Tuesday, November 28, 2000

The Bruce, by John of Barbour, summary


Klar, Celtic Romanticism 170
Summary

THE BRUCE
by John of Barbour

As I previously mentioned in my review of Blind Harry’s Sir William Wallace, I had trouble reading and (comprehending) the Lowland Scots texts. Prelate John of Barbour, archdeacon of Aberdeen, then the richest city in Scotland, wrote in 15 “buiks” The Bruce, ca. 1376, within living memory of Bruce’s reign. Celtic motifs: heroic battles, superhero, kings, druids/priests, soothsayers, treachery, revenge, freedom! This story contains more traditional Celtic elements: most battles happen at fords, between worlds, there are mysterious mists.

Robert the Bruce is portrayed as a super hero with no equal rival, save his knights: brother Edward and the black James of Douglas. Though more powerful than the Scots, the English suffer greatly under his hand, especially at Bannockburn.

The story opens with an envoi proclaiming the tale’s veracity, and sets the scene with the interregnal origins of Scotland’s oppression: the competing claims of John Balioll and The Bruce (surely he means the father?) to the throne; Edward Longshanks is invited to arbitrate and gives the crown to Balioll, a puppet king who, in effect, gives Scotland to England. 

The Lowlands are planted with (English) Norman noblemen who don’t rule wisely. Scots are hung for the merest offenses and yearn for freedom in a marvelous rallying speech: A! Fredome is a noble thing! ...all solace to man’s giffis.... And sould think fredome mar to pryss/ Than all the gold in warld that is.

William of Douglas is seized, slain while his son James lives in exile in France for three years. He lands at St Andrews to reclaim his lands and is compared to Ector of Troy. Bishop William of Lamberton presents him to The Bruce as knight. Bruce is betrayed by familial enemy and arch rival to the crown, John of Comyn. Bruce is summoned to London, escapes arrest and returns to Scotland to slay the traitorous Comyn at Dumfries.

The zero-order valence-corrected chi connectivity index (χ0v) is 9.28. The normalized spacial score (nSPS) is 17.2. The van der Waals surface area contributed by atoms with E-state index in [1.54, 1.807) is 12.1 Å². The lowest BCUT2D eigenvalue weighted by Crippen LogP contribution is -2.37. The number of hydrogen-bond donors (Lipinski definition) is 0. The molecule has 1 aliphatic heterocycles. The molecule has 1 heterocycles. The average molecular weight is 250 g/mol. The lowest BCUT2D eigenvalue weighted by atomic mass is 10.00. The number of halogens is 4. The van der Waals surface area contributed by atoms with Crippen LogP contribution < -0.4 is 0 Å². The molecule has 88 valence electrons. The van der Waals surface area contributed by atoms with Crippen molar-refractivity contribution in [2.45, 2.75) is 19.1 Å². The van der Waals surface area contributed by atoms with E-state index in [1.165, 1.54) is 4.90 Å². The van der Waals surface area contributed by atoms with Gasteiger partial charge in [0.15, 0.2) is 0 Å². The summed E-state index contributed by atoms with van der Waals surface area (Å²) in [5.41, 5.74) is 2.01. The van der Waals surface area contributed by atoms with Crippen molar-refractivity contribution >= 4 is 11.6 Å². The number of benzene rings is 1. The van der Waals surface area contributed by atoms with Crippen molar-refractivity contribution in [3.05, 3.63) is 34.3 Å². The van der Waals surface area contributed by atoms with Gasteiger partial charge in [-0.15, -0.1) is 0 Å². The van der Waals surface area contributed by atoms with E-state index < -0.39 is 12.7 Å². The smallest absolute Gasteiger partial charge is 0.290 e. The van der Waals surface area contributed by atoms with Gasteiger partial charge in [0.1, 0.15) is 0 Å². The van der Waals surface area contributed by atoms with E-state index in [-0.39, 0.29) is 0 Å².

He is crowned at Scone, defeated at Methven, and Dalry by John of Lorn, where he is compared to Hannibal and Charlemagne. A chivalrous scene and feast with the queen, who are made prisoners at the Girth of Tain. Neil Bruce is betrayed, Edward I consults a fiend as to the time and place of his death (shades of Homer!). 

The Bruce returns to Arran and rallies forces with James of Douglas and Edward, his brother, lands at Carrick, holds a council of war. A woman accosts him on the beach and prophesies his victory. Percy abandons Turnberry, the queen is captured, the king attacked by traitors, and fights his way out single-handedly. The Galloway men attack, he routs them. 

A portrait of English Warden Sir Aymer de Valence (worthy opponent?), who attacks; but John of Lorn attacks form the rear, and pursues the fleeing king with bloodhounds. The Bruce slays his trackers, his foster-brother slain. As Edward Bruce makes some headway in Gallwoay, Bruce engages in single-handed combat with Valence and like Arthur, is wounded, and carried in a litter.

He rises again ad routs his enemies (the mist cleared suddenly)s; Perth falls. Douglas overhears plans to betray The Bruce, and attacks. Edward II marches, we get the four battles of Bannockburn in full detail; the taking of Edinburgh castle; Edward Bruce lays siege to Sterling, the governor capitulates.

Bruce address his troops like Caesar, Scottish archers destroy the English Horse, camp followers, some 15,000 strong, come to see the battle. The English mistaken them for enforcement troops and capitulate. Bruce reunites with his queen and daughter traded as hostages. Engram with the king and a laundress (weird—oblique reference to the washer at the ford  = death motif? ) followed by the death of Bruce.

As James Goldman, author of The Lion in Winter said "Historians and storytellers don't have much in common, but they do share this: the past, once it gets hold of you, does actually come alive. For scholars, this is troublesome. For writers, it's the good stuff."

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